A person in Wyoming has developed a rare but severe case of pneumonic plague and is reported to have contracted the infection from a domestic cat.
The Wyoming Department of Health announced on September 15 that the patient with pneumonic plague “had contact with sick domestic cats.” Cat owners don’t need to panic, however. While the plague has a bad rap (the deadliest pandemic in recorded history isn’t good for PR), the risk of plague in the US is low, with 1 to 17 cases per year, according to the CDC.
The bacteria that cause the plague (Yersinia pestis) have a life cycle that involves rodents and their fleas, both of which act as long-term reservoirs for the bacteria. Occasionally, the rodents or fleas will transfer the bacteria to another species. This patient’s adventurous cat may have come into contact with an infected rodent while rummaging in the open air, then came into close contact with the owner and infected him with the bacteria.
The plague can also be transmitted from person to person through close contact with someone who has pneumonic plague. Therefore, the WDH notifies people who have had contact with the infected patient and who may need a preventive dose of antibiotics.
Yersinia pestis is best known as the pathogen that caused the black death in the form of bubonic plague. This was the deadliest pandemic in human history, killing between 75 and 200 million people. However, researchers have found evidence of the bacteria in hunters and gatherers who died over 5,000 years ago.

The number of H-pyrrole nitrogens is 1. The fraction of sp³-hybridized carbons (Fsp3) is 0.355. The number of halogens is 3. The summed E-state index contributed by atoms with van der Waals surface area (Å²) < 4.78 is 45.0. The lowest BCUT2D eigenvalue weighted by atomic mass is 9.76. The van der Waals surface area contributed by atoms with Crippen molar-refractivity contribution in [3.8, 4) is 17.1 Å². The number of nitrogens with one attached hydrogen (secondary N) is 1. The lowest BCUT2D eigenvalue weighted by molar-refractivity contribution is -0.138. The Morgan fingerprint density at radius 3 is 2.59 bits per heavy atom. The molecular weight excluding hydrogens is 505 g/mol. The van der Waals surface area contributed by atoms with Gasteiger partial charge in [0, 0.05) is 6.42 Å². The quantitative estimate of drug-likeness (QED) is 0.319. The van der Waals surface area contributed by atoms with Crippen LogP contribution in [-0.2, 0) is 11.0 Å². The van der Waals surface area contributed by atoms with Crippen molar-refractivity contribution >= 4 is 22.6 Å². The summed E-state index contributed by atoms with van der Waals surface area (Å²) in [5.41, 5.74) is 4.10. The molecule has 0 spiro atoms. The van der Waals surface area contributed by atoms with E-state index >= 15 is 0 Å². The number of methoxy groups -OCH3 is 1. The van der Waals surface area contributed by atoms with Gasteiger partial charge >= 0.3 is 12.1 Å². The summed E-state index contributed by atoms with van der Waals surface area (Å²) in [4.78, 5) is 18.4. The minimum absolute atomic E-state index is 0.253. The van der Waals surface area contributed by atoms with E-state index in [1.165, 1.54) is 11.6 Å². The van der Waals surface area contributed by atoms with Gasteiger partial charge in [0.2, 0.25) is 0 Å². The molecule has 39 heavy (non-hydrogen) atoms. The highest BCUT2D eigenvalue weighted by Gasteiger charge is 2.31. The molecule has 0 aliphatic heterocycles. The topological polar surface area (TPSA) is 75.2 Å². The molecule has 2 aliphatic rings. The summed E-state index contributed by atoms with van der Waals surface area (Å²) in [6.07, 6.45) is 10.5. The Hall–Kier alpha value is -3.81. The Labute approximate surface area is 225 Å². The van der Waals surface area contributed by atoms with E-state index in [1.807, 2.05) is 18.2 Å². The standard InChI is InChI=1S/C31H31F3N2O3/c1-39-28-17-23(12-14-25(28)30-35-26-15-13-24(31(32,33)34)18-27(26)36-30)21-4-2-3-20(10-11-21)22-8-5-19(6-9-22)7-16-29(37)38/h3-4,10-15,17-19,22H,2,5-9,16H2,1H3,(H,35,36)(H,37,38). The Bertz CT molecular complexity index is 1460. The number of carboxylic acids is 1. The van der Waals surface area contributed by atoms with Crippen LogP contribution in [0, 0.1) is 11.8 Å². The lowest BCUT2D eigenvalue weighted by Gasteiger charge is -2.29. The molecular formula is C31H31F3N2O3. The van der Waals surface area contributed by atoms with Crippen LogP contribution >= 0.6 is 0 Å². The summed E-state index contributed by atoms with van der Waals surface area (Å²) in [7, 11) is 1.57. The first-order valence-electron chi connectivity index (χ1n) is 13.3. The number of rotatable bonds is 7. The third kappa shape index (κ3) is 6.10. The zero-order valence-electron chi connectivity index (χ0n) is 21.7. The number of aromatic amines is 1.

pest was first introduced into the United States via rat-infested ships in the early 20th century. Most cases of the plague in the United States have been isolated to the western side of the country, mainly in northern New Mexico, northern Arizona, southern Colorado, California, southern Oregon, and westernmost Nevada.
However, the most recent cases in the US were bubonic plague, not pulmonary plague. The disease is coming three forms: Bumps, pulmonary and septicemia. Bumps is the most common form of the disease, most commonly transmitted to humans through a flea bite. Along with a fever, headache, chills, and weakness, it can also lead to one or more painfully swollen lymph nodes called buboes. If left untreated, it can spread to other parts of the body.
The pneumonic plague is considered to be more contagious. It is transmitted from person to person through airborne droplets, or when bubonic plague or septicemic plague spreads to the lungs if left untreated. This form causes symptoms such as fever, headache, and weakness. It also causes quickly developing pneumonia with shortness of breath, chest pain, cough, and sometimes bloody phlegm. All forms of the disease can be fatal, although if detected early they can be treated with antibiotics.
Dr. Alexia Harrist, state health officer and state epidemiologist at WDH, said the risk of contracting the plague in Wyoming is very low. However, the disease has already been documented in pets and wildlife across the state, so it is advisable to remain cautious about any known rodent habitats.
“It is safe to assume that the risk of plague is everywhere in our state,” said Dr. Harrist in one opinion. “Although the disease is rare in humans, it is important that people take precautions to reduce exposure and seek immediate medical attention if symptoms compatible with the plague develop.”